• When in doubt, type — it’s easy to get stuck on a design problem and let that stop you from coding. However, there’s nearly always some typing to do — create a blank file for the class you’re thinking about. Fill in the file with all your template stuff that needs to be there (header guards for a c/c++ project, for instance).Now keep going — create a blank class. Type in a method signature (doesn’t matter if it’s not 100% correct) for a method you think you might need. Type in another. Create void implementations of the methods — maybe you’ll realize that you need something more, so add that in. Change things around. As you keep doing these small, seemingly mechanical tasks, you help your mind along the way by providing a framework for what you’re designing.

    Again, this has the dual point of moving forwards and helping your brain activity along. Sometimes, typing something into your editor and then immediately going “no, that’s not right” can save an hour of thinking (or even more, if you lost the flow and your mind wandered).

  • tangleWhen in doubt, find the loose end — sometimes you’re faced with a large amount of entangled code or design and you don’t know where to start. This tends to happen when starting new sections or subsystems, where the amount of work to do is large enough to cause you to not be able to grasp the entire thing up front. Maybe you don’t see the design for the system clearly, so you stop to ponder about it, losing flow.The best thing to do in this situation is to dive into the code. Find one strand and start untangling it. There’s bound to be some part of the code where there’s a small piece you know you’ll need. Start there. When you’re done with that, not only will the amount of remaining work be smaller, you may have found new insights into the surrounding code tangle, making it easier to keep untangling.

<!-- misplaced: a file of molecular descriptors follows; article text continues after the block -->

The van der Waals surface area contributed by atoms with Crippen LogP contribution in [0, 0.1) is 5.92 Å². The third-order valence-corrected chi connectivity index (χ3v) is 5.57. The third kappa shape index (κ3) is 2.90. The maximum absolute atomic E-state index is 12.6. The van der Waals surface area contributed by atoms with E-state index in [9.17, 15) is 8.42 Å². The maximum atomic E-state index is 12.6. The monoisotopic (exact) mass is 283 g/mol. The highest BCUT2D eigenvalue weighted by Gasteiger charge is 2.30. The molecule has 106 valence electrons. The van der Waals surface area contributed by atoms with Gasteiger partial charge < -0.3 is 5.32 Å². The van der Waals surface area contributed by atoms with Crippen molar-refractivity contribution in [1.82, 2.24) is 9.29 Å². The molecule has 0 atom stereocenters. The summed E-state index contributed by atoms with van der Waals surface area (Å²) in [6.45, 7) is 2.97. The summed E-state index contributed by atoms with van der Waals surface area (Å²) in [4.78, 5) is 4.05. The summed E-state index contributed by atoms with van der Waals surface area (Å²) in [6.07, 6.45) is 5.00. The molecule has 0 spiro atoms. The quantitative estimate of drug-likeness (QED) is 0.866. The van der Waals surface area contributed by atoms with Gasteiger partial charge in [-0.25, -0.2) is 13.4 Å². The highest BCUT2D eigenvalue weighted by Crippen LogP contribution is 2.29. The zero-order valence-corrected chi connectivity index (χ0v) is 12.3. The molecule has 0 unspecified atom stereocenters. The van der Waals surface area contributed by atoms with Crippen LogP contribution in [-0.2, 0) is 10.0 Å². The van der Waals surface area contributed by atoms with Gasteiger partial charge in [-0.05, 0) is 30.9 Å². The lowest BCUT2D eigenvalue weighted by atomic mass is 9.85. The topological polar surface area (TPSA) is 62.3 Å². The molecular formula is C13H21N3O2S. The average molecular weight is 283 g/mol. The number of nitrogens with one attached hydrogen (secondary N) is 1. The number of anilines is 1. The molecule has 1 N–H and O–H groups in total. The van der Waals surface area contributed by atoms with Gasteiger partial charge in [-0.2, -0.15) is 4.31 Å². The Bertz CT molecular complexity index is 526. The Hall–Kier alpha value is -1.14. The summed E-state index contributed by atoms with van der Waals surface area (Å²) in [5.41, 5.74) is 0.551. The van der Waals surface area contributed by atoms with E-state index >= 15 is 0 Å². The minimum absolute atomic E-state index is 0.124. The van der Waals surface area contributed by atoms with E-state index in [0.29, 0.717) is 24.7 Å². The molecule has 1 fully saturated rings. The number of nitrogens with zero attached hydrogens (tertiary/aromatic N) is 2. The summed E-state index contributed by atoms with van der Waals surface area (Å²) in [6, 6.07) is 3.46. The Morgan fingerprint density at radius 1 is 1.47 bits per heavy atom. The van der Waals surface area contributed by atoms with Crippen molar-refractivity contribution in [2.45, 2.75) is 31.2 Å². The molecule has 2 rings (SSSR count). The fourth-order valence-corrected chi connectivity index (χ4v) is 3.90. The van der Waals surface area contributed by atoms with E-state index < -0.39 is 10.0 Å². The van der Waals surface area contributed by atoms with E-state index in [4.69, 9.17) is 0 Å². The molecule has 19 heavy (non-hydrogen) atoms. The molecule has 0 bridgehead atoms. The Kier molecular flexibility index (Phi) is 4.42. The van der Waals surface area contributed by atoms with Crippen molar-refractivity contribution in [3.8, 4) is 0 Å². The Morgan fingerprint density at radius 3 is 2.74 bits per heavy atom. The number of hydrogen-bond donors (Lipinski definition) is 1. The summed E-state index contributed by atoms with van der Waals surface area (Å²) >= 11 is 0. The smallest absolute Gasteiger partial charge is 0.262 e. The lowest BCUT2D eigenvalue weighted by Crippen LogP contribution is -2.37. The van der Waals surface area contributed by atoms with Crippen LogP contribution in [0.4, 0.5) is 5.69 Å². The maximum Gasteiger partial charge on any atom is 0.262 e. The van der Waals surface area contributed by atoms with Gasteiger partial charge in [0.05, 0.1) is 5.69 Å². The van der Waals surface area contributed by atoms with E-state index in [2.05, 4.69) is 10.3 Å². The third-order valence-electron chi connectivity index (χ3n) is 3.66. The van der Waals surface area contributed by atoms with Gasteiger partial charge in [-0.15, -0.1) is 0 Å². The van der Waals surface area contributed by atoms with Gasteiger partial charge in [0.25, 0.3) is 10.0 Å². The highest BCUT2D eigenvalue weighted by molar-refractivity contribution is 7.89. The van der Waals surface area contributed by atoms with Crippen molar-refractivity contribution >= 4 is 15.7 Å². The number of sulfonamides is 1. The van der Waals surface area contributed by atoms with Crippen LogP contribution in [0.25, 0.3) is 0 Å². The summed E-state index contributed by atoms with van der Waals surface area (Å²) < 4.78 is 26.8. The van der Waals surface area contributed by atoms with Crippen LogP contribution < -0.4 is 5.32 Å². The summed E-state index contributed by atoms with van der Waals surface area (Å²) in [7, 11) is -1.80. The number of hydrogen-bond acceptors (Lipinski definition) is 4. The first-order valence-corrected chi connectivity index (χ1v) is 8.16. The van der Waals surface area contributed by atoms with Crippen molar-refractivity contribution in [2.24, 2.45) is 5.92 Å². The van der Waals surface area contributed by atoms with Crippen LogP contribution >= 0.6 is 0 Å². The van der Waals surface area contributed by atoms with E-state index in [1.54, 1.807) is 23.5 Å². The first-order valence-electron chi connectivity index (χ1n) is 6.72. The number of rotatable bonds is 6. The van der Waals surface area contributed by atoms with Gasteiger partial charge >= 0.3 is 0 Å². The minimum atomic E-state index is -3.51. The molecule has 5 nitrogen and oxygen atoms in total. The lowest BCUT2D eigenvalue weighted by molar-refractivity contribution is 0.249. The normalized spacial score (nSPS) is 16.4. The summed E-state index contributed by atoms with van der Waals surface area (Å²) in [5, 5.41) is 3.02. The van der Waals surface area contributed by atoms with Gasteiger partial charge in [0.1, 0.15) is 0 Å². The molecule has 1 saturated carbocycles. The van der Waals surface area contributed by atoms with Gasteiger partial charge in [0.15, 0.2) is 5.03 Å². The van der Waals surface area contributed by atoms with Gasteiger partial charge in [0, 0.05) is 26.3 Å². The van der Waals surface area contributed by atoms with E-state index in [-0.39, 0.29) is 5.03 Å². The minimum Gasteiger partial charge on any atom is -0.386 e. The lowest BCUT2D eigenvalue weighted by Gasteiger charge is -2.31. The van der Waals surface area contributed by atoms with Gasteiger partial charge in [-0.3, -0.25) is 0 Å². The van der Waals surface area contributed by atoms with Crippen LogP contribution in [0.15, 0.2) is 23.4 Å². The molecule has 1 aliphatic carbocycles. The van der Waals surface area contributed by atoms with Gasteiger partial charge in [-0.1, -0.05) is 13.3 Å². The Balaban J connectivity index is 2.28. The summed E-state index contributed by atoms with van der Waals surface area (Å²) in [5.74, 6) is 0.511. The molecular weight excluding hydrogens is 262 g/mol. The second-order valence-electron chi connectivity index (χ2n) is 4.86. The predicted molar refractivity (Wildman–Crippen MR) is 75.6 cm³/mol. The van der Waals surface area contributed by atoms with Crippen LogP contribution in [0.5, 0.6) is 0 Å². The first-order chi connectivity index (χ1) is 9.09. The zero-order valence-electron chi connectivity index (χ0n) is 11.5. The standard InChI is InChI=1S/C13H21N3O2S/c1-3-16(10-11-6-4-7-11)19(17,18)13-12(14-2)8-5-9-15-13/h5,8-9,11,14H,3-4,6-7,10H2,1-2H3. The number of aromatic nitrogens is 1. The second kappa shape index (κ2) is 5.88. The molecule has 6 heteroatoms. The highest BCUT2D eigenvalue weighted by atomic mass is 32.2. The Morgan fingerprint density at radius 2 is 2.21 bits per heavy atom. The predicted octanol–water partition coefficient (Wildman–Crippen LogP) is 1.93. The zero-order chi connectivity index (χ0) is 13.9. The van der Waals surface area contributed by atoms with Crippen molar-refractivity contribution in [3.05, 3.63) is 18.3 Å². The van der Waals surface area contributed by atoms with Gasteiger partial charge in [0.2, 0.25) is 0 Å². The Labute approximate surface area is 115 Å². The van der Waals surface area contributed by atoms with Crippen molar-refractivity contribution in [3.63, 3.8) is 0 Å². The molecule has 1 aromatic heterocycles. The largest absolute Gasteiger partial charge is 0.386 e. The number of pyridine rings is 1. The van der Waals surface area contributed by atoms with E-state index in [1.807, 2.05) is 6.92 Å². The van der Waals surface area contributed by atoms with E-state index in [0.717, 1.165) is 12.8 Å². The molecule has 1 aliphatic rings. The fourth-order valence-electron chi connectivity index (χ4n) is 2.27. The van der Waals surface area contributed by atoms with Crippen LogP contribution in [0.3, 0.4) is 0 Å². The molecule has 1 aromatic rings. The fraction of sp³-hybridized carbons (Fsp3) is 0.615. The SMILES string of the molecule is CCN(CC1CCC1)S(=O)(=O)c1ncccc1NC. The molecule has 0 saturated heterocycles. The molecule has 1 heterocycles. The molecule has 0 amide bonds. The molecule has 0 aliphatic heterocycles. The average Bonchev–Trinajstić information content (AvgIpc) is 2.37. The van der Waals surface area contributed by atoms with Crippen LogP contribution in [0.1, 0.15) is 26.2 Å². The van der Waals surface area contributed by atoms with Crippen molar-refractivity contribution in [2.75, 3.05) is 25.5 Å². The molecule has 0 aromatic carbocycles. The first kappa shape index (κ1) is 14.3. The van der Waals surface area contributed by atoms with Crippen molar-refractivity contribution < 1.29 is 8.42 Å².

The overall theme is quite obvious: as long as you stay isolated from the distractions of the world and keep hammering at your code, even if it’s just doing mechanical stuff, you’ve got a large chance of finding the flow.

This makes it a lot less magical, and a much easier tool to bring out. Does that mean you should always do it? No, there are certainly points where the best thing to do is to stop and make sure you’ve really thought things through properly. That’s a choice you should make actively, not one left to magical chance.

Before you know it, you’ll be the magician.

2 Comments

  • By Ray, Saturday, May 2, 2009 @ 17:55

    Great tips! Thanks.

  • By FatJoe, Sunday, May 3, 2009 @ 1:58

    Good Tips, thanks for sharing them 🙂

    If I were to contribute to this topic, I would say fresh air. When I drop out of the flow because of a brick-walled-problem, I find the best cure to turn off the music, go outside for some fresh air (even if it means standing half out of a window 🙂 ) but try to maintain the isolation.

    Not going out for a chat with co-workers or call someone on the phone but to really put your mind to work and think from all angels on how to tackle the problem.

    When you come back inside you’re atleast full of fresh air, re-generated energy and possibly a couple of new ideas on how to fix the problem.

    This has saved me a couple of hours of work in the past.

    Keep up these posts mate